The soybean aphid, which was practically nonexistent in soybean fields this growing season, may be back with a vengeance next year.
Ron Hammond, an Ohio State University research entomologist, says that if population patterns hold true growers should look to an Integrated Pest Management (IPM) program to control the pest and cut down on yield losses.
"The aphid seems to be following a pattern of high populations one year, low populations the next," Hammond says. "How this is working is that the multicolored Asian ladybeetle seems to be tied to the aphid. In years when aphid populations are high, the aphids provide a good food source for the ladybeetles. This cuts down aphid populations for the next year. But since populations are low this year, ladybeetles are not as predatory, and this gives aphid populations a chance to increase for the next year."
The soybean aphid, which can greatly reduce yields in soybean fields with its voracious appetite, has been in Ohio for four years. High populations were recorded in 2001, low populations in 2002, high populations again in 2003, and practically zero population this year. Hammond said that field research in Illinois is already indicating aphid populations may be high in 2005.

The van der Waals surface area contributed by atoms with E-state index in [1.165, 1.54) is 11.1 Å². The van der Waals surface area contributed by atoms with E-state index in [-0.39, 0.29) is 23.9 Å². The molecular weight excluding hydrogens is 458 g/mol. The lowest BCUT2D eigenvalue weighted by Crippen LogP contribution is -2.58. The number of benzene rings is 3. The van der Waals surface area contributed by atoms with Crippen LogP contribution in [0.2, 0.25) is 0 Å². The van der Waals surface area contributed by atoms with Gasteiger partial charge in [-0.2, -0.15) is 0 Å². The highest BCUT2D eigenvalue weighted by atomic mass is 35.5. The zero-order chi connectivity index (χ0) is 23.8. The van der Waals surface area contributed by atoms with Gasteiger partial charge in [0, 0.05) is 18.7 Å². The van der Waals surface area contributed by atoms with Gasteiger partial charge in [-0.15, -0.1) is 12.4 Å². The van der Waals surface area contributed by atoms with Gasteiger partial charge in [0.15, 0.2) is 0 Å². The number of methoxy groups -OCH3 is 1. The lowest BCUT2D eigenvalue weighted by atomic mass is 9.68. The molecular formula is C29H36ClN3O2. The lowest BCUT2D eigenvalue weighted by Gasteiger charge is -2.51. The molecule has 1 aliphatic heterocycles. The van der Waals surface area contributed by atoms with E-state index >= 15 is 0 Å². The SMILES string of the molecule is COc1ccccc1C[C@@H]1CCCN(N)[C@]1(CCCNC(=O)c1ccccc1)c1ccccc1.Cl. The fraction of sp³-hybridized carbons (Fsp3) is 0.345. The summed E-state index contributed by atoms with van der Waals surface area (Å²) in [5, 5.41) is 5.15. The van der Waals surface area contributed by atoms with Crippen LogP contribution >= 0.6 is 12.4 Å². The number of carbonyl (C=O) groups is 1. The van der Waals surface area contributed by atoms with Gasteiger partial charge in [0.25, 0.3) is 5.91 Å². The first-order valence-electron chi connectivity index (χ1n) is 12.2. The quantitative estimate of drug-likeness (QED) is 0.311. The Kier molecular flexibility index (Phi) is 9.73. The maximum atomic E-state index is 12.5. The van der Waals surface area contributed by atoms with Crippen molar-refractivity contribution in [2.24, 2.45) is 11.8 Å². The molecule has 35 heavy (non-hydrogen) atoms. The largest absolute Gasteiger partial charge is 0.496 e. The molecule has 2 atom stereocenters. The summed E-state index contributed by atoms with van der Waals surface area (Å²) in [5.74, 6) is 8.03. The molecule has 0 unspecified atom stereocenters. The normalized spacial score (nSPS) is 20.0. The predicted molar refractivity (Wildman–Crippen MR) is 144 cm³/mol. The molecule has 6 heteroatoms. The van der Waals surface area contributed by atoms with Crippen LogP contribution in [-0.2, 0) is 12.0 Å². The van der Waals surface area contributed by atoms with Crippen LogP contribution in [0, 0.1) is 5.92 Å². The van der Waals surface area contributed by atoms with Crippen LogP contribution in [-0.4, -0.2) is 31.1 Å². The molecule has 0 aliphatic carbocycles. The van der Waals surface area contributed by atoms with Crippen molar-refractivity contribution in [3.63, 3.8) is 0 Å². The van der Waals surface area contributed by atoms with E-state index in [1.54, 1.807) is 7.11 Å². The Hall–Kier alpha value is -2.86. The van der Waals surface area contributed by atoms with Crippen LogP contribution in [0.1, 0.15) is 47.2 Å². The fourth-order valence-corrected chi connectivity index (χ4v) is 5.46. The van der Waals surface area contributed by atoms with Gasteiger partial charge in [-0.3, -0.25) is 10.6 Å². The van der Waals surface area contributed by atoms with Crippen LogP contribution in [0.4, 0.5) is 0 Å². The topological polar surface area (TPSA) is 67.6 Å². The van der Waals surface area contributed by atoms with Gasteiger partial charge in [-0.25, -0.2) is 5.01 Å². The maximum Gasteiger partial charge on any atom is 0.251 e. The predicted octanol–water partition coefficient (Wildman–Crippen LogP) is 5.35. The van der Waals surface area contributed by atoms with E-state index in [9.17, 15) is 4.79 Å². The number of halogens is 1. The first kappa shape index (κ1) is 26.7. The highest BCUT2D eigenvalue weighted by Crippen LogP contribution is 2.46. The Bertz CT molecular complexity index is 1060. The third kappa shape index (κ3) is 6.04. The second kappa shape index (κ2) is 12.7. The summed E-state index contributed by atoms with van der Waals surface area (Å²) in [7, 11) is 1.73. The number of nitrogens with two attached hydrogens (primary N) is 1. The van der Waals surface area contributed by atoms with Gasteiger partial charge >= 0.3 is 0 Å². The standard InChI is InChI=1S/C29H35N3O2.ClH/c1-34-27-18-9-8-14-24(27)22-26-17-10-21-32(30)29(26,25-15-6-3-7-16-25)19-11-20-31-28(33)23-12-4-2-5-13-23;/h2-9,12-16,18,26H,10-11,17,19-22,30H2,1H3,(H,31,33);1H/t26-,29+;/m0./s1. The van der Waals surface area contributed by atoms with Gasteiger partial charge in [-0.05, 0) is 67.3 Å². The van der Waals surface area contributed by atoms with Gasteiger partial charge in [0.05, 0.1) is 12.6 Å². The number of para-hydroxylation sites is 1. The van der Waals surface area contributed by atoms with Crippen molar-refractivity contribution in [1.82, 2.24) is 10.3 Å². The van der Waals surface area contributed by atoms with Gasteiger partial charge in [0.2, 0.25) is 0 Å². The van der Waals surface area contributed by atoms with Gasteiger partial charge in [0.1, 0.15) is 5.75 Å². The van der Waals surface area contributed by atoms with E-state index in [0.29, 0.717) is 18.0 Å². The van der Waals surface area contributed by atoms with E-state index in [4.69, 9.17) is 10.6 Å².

"The growers did a good job this year paying attention to what we were reporting and not rushing out into their fields and spraying unnecessarily," Hammond says. "They saved on spraying, which means they kept money in their pockets. But the potential is there for aphids next year, so growers need to be ready."
Hammond says that if aphid population patterns continue, researchers would take the next step into looking at ways of keeping the insect under control during high population years. For example, planting early may increase the soybean plant's tolerance of the insect, or practicing skip row production would make it easier for growers to access their fields to spray during the growing season.
"The thing we fear the most is that the aphid is going to biologically change and find new hosts to overwinter on," Hammond says.
The soybean aphid is parthenogenic, meaning that it can reproduce without the fertilization process. Because of this ability, the soybean aphid might have the capability of developing new biotypes – individuals that are like the parent, but can adapt to suit their survival needs.
"We are watching this very closely because if the insect does change, we could find ourselves four, six or 10 years down the road with a different insect that is more widespread than it is today," Hammond said.